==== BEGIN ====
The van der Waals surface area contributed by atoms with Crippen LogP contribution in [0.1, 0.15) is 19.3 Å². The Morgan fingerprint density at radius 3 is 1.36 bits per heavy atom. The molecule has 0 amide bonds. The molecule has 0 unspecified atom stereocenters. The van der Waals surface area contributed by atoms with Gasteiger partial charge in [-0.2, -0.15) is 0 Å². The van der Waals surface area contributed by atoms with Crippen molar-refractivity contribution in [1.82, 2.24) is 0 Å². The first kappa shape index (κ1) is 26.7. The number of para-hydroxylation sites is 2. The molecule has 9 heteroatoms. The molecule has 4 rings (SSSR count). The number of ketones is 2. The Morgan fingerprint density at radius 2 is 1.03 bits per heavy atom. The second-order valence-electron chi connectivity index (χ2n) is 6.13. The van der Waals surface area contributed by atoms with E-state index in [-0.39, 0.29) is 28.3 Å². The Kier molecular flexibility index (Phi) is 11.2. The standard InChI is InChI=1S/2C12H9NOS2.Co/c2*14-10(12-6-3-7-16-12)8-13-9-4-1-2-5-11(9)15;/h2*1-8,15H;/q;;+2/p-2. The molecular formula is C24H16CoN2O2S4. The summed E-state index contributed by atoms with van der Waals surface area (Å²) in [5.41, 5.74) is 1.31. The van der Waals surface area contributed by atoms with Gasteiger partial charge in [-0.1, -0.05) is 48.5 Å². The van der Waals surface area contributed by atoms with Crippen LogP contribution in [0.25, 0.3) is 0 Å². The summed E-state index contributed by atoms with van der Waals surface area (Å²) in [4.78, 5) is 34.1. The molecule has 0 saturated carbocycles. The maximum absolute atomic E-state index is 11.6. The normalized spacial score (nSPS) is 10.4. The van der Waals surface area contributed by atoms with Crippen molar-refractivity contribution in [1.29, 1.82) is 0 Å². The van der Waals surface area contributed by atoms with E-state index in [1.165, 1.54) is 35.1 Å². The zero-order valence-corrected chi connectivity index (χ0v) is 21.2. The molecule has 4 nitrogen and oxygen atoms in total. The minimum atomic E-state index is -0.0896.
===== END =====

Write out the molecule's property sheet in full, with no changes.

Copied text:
The van der Waals surface area contributed by atoms with Crippen LogP contribution in [0.1, 0.15) is 19.3 Å². The Morgan fingerprint density at radius 3 is 1.36 bits per heavy atom. The molecule has 0 amide bonds. The molecule has 0 unspecified atom stereocenters. The van der Waals surface area contributed by atoms with Gasteiger partial charge in [-0.2, -0.15) is 0 Å². The van der Waals surface area contributed by atoms with Crippen molar-refractivity contribution in [1.82, 2.24) is 0 Å². The first kappa shape index (κ1) is 26.7. The number of para-hydroxylation sites is 2. The molecule has 9 heteroatoms. The molecule has 4 rings (SSSR count). The number of ketones is 2. The Morgan fingerprint density at radius 2 is 1.03 bits per heavy atom. The second-order valence-electron chi connectivity index (χ2n) is 6.13. The van der Waals surface area contributed by atoms with E-state index in [-0.39, 0.29) is 28.3 Å². The Kier molecular flexibility index (Phi) is 11.2. The standard InChI is InChI=1S/2C12H9NOS2.Co/c2*14-10(12-6-3-7-16-12)8-13-9-4-1-2-5-11(9)15;/h2*1-8,15H;/q;;+2/p-2. The molecular formula is C24H16CoN2O2S4. The summed E-state index contributed by atoms with van der Waals surface area (Å²) in [5.41, 5.74) is 1.31. The van der Waals surface area contributed by atoms with Gasteiger partial charge in [-0.1, -0.05) is 48.5 Å². The van der Waals surface area contributed by atoms with Crippen LogP contribution in [0.25, 0.3) is 0 Å². The summed E-state index contributed by atoms with van der Waals surface area (Å²) in [4.78, 5) is 34.1. The molecule has 0 saturated carbocycles. The maximum absolute atomic E-state index is 11.6. The normalized spacial score (nSPS) is 10.4. The van der Waals surface area contributed by atoms with Crippen molar-refractivity contribution in [1.29, 1.82) is 0 Å². The van der Waals surface area contributed by atoms with E-state index in [1.165, 1.54) is 35.1 Å². The zero-order valence-corrected chi connectivity index (χ0v) is 21.2. The molecule has 4 nitrogen and oxygen atoms in total. The minimum atomic E-state index is -0.0896.